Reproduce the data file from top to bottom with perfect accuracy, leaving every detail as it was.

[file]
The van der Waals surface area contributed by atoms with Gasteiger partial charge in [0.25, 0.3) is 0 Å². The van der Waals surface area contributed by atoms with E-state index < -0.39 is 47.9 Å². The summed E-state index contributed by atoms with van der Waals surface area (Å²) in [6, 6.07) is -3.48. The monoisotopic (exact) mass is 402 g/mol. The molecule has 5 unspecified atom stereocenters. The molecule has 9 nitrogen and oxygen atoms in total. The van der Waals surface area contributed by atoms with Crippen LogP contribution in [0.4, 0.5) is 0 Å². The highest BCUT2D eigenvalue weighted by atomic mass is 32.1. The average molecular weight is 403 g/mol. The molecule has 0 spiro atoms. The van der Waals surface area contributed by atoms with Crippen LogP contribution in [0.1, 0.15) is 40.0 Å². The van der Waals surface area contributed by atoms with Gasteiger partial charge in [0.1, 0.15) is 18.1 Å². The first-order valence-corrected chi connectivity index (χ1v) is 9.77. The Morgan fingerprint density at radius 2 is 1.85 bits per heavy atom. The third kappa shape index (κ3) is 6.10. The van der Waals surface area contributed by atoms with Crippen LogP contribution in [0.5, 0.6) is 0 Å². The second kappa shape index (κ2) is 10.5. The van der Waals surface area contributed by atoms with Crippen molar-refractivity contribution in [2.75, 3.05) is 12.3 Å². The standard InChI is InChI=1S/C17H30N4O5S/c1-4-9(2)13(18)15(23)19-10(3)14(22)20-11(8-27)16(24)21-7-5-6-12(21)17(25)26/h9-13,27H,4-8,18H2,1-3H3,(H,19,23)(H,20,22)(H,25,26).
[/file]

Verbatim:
The van der Waals surface area contributed by atoms with Gasteiger partial charge in [0.25, 0.3) is 0 Å². The van der Waals surface area contributed by atoms with E-state index < -0.39 is 47.9 Å². The summed E-state index contributed by atoms with van der Waals surface area (Å²) in [6, 6.07) is -3.48. The monoisotopic (exact) mass is 402 g/mol. The molecule has 5 unspecified atom stereocenters. The molecule has 9 nitrogen and oxygen atoms in total. The van der Waals surface area contributed by atoms with Crippen LogP contribution in [0.4, 0.5) is 0 Å². The highest BCUT2D eigenvalue weighted by atomic mass is 32.1. The average molecular weight is 403 g/mol. The molecule has 0 spiro atoms. The van der Waals surface area contributed by atoms with Crippen LogP contribution in [0.1, 0.15) is 40.0 Å². The van der Waals surface area contributed by atoms with Gasteiger partial charge in [0.1, 0.15) is 18.1 Å². The first-order valence-corrected chi connectivity index (χ1v) is 9.77. The Morgan fingerprint density at radius 2 is 1.85 bits per heavy atom. The third kappa shape index (κ3) is 6.10. The van der Waals surface area contributed by atoms with Crippen LogP contribution in [0.5, 0.6) is 0 Å². The second kappa shape index (κ2) is 10.5. The van der Waals surface area contributed by atoms with Crippen molar-refractivity contribution in [2.75, 3.05) is 12.3 Å². The standard InChI is InChI=1S/C17H30N4O5S/c1-4-9(2)13(18)15(23)19-10(3)14(22)20-11(8-27)16(24)21-7-5-6-12(21)17(25)26/h9-13,27H,4-8,18H2,1-3H3,(H,19,23)(H,20,22)(H,25,26).